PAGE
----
In an impressive career, which spans over 3 decades, Dr Justice S. Muralidhar has established himself as a legal luminary whose persona is a terrific combination of intellect and sensitivity. As he prepares to call it a day as 32nd Chief Justice of Orissa High Court, we have made a humble attempt to curate the important moments and decisions of this much beloved and respected Judge.
Early Life, Education and Advocacy1
Born on 8-08-1961, Dr Justice Muralidhar completed his graduation in Bachelor of Science in Chemistry from Vivekananda College, Chennai and thereafter he completed his Law Degree from University of Madras and was awarded the L. C. Miller Medals and the Carmichael and Innes Prize in 1984.
Did you Know? Dr Justice S. Muralidhar represented India at the 25th Phillip C. Jessup International Law Moot Court Competition held in Washington D.C. in April, 1984.
Justice Muralidhar enrolled as an Advocate on 12-09-1984 and started his legal practice before Madras High Court and Civil Courts in Chennai. In July, 1987 he shifted his practice to Delhi and worked with G. Ramaswamy who was then Additional Solicitor General of India.
Dr Justice S. Muralidhar cleared the Advocate-on-Record Examination conducted by the Supreme Court of India in 1990 and secured the first position and was also awarded Mukesh Goswami Memorial Prize. He also completed his LL.M in Constitutional and Administrative Law from Nagpur University in 1991.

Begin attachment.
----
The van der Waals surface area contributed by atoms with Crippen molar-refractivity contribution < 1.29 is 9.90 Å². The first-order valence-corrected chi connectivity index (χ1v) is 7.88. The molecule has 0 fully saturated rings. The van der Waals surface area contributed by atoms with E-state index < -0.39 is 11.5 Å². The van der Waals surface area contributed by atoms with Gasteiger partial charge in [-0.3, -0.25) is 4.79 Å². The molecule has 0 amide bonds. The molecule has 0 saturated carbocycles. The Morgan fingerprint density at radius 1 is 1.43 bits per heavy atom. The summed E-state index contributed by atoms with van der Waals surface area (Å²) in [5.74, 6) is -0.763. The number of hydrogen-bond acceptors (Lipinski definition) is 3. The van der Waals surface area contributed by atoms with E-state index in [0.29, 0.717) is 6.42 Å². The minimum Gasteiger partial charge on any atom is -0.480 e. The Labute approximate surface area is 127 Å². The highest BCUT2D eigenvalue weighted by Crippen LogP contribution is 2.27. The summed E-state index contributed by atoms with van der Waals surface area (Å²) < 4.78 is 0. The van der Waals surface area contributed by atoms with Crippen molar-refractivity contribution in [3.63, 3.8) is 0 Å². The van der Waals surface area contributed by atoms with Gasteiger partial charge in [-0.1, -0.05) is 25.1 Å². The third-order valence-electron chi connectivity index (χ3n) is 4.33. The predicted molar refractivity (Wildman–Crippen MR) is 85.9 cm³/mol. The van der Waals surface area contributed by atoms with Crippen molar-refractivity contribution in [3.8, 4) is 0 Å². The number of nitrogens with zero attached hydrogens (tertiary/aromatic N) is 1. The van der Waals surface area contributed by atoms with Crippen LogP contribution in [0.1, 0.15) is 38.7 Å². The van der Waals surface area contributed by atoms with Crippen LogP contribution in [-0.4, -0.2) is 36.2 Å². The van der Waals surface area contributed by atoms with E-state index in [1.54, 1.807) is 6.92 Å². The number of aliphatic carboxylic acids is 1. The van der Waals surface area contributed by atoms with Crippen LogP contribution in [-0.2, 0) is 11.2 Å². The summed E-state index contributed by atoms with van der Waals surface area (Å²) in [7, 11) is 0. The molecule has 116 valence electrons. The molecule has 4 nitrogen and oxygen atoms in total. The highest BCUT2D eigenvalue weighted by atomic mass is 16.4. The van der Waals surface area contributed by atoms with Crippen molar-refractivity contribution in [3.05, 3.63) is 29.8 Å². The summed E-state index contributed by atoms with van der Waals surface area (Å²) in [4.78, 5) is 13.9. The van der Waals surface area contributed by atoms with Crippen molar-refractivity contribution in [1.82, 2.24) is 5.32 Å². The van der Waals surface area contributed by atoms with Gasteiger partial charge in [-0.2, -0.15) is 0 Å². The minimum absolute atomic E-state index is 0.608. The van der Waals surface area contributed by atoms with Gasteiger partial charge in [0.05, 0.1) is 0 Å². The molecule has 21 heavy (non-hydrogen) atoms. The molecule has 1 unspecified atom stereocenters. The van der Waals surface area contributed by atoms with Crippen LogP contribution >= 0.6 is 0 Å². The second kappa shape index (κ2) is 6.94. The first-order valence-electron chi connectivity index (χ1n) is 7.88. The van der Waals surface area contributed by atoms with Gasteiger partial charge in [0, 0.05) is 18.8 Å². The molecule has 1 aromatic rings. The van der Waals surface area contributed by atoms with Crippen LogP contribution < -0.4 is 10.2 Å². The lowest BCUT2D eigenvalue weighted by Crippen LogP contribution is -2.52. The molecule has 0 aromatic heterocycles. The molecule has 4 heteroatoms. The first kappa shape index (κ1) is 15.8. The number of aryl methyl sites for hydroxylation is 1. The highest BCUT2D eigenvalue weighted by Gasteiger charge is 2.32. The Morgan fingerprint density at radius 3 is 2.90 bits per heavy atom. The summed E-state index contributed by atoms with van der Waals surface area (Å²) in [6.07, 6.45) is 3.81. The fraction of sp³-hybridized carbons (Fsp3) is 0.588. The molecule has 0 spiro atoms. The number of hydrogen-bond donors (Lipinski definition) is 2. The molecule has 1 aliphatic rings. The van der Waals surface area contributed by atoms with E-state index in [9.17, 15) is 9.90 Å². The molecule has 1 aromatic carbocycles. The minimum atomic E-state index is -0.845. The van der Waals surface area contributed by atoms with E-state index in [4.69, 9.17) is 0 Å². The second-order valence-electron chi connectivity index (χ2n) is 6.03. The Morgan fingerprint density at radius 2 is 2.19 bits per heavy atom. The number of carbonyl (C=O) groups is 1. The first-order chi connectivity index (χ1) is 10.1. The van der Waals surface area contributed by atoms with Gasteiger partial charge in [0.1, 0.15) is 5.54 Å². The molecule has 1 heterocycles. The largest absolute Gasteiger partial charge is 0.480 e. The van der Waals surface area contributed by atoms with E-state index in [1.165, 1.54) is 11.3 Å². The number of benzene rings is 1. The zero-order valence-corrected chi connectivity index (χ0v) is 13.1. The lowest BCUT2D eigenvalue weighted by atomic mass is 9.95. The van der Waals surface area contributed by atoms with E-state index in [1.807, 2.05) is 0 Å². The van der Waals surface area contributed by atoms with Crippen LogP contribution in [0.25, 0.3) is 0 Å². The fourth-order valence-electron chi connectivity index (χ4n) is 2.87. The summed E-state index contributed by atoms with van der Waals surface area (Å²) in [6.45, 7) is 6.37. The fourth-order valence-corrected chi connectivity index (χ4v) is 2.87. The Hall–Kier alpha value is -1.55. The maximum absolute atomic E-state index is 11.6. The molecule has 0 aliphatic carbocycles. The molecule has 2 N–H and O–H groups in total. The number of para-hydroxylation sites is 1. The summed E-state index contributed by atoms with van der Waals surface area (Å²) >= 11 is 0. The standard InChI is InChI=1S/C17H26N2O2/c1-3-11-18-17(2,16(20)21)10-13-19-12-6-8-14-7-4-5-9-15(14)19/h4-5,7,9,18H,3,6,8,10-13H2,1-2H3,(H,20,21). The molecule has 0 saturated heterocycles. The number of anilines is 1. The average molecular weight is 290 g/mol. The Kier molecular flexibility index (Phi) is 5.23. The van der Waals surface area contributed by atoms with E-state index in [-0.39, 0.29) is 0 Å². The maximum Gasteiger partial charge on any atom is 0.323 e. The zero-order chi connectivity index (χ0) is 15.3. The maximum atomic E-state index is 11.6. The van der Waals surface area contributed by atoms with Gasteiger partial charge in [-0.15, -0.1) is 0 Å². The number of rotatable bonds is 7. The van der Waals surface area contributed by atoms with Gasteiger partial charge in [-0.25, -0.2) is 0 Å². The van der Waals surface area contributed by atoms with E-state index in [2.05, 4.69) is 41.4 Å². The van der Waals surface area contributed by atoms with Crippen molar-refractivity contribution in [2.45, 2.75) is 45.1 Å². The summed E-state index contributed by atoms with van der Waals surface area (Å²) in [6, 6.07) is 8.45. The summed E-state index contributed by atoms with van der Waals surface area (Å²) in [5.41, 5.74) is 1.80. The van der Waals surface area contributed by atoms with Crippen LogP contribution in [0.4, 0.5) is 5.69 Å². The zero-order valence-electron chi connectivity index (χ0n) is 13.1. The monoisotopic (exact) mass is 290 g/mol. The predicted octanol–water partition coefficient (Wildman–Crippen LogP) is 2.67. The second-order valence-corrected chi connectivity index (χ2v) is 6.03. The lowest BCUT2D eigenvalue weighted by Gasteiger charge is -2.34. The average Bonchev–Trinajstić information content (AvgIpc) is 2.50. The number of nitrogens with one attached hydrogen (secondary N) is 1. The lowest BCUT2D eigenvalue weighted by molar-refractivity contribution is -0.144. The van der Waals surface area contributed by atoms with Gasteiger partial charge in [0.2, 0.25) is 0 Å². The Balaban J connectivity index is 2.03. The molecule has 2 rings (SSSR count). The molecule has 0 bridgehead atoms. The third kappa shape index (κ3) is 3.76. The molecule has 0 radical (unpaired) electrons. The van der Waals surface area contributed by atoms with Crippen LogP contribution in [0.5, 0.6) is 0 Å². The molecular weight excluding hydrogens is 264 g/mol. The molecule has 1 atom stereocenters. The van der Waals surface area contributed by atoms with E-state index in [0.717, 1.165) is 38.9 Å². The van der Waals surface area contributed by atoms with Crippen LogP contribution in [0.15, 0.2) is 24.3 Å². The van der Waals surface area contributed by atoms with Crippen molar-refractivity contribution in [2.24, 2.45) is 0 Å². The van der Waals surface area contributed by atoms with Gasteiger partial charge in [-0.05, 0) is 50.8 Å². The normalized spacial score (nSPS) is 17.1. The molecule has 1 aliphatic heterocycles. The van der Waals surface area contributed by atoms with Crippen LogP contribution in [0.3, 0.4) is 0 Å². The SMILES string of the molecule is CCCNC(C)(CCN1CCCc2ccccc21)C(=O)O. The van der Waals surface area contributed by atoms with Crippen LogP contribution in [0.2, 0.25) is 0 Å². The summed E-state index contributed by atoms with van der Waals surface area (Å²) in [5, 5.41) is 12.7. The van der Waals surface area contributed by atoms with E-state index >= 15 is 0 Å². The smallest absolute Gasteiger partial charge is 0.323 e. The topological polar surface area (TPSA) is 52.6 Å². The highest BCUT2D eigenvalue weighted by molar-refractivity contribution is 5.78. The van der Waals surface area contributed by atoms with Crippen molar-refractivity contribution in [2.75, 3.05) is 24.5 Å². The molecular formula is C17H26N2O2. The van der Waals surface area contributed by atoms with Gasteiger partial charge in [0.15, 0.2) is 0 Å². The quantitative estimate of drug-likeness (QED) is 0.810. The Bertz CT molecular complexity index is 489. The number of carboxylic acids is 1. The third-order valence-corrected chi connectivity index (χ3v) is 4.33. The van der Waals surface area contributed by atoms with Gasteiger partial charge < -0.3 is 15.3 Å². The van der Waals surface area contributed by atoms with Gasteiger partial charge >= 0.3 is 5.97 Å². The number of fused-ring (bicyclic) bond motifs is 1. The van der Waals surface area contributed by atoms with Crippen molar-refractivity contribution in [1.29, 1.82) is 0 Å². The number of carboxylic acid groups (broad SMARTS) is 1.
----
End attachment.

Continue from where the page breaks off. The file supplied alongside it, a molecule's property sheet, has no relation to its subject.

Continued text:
Dr Justice S. Muralidhar was awarded Doctorate in Philosophy (Ph.D.) for “Legal Aid and the Criminal Justice System in India” by University of Delhi in February, 2003.
He argued cases before Supreme Court of India, Delhi High Court and various other judicial fora. His practice included a diverse range of litigation in the field of Constitutional law, Election Law, Criminal Law, human rights, legal aid, and public interest litigation etc. He was also a counsel for Election Commission of India and National Human Rights Commission for several years.
Membership of Committees2
Dr Justice S. Muralidhar served as a Member and Chairman of various committees. He served as a Member of the Administrative and General Supervision Committee, the Building Maintenance and Construction Committee, Committee for designation of Senior Advocates. Justice Muralidhar also served as a member of Committee to take up the matter with the Government for providing the infrastructure for the Subordinate Judiciary, etc.
Justice Muralidhar was elevated as an Additional Judge of Delhi High Court on 29-05-2006 and became Permanent Judge on 29-08-2007. After serving his parent High Court for 14 years as a Judge, Dr Justice S. Muralidhar was transferred as Judge of High Court of Punjab and Haryana from 6-03-2020 till 3-01-2021. He was thereafter sworn in as Chief Justice of the Orissa High Court on 4-01-20213.